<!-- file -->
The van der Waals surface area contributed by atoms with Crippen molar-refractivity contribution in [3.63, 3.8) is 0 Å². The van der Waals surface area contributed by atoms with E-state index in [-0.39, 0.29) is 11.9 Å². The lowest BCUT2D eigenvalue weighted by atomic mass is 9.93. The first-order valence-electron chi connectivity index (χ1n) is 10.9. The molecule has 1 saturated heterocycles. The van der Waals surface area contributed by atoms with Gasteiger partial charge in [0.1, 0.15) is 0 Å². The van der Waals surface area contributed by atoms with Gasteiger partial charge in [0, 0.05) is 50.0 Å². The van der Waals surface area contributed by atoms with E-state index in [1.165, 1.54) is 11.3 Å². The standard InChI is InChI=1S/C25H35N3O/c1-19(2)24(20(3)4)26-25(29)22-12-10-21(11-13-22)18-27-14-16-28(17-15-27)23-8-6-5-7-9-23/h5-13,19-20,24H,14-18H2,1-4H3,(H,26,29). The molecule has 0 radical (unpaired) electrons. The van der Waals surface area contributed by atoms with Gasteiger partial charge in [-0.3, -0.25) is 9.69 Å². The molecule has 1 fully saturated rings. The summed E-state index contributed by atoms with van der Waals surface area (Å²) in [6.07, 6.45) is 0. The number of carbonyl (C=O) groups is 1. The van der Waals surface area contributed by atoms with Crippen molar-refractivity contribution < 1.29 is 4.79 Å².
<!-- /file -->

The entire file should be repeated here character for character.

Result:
The van der Waals surface area contributed by atoms with Crippen molar-refractivity contribution in [3.63, 3.8) is 0 Å². The van der Waals surface area contributed by atoms with E-state index in [-0.39, 0.29) is 11.9 Å². The lowest BCUT2D eigenvalue weighted by atomic mass is 9.93. The first-order valence-electron chi connectivity index (χ1n) is 10.9. The molecule has 1 saturated heterocycles. The van der Waals surface area contributed by atoms with Gasteiger partial charge in [0.1, 0.15) is 0 Å². The van der Waals surface area contributed by atoms with Gasteiger partial charge in [0, 0.05) is 50.0 Å². The van der Waals surface area contributed by atoms with E-state index in [1.165, 1.54) is 11.3 Å². The standard InChI is InChI=1S/C25H35N3O/c1-19(2)24(20(3)4)26-25(29)22-12-10-21(11-13-22)18-27-14-16-28(17-15-27)23-8-6-5-7-9-23/h5-13,19-20,24H,14-18H2,1-4H3,(H,26,29). The molecule has 0 radical (unpaired) electrons. The van der Waals surface area contributed by atoms with Gasteiger partial charge in [-0.3, -0.25) is 9.69 Å². The molecule has 1 fully saturated rings. The summed E-state index contributed by atoms with van der Waals surface area (Å²) in [6.07, 6.45) is 0. The number of carbonyl (C=O) groups is 1. The van der Waals surface area contributed by atoms with Crippen molar-refractivity contribution < 1.29 is 4.79 Å².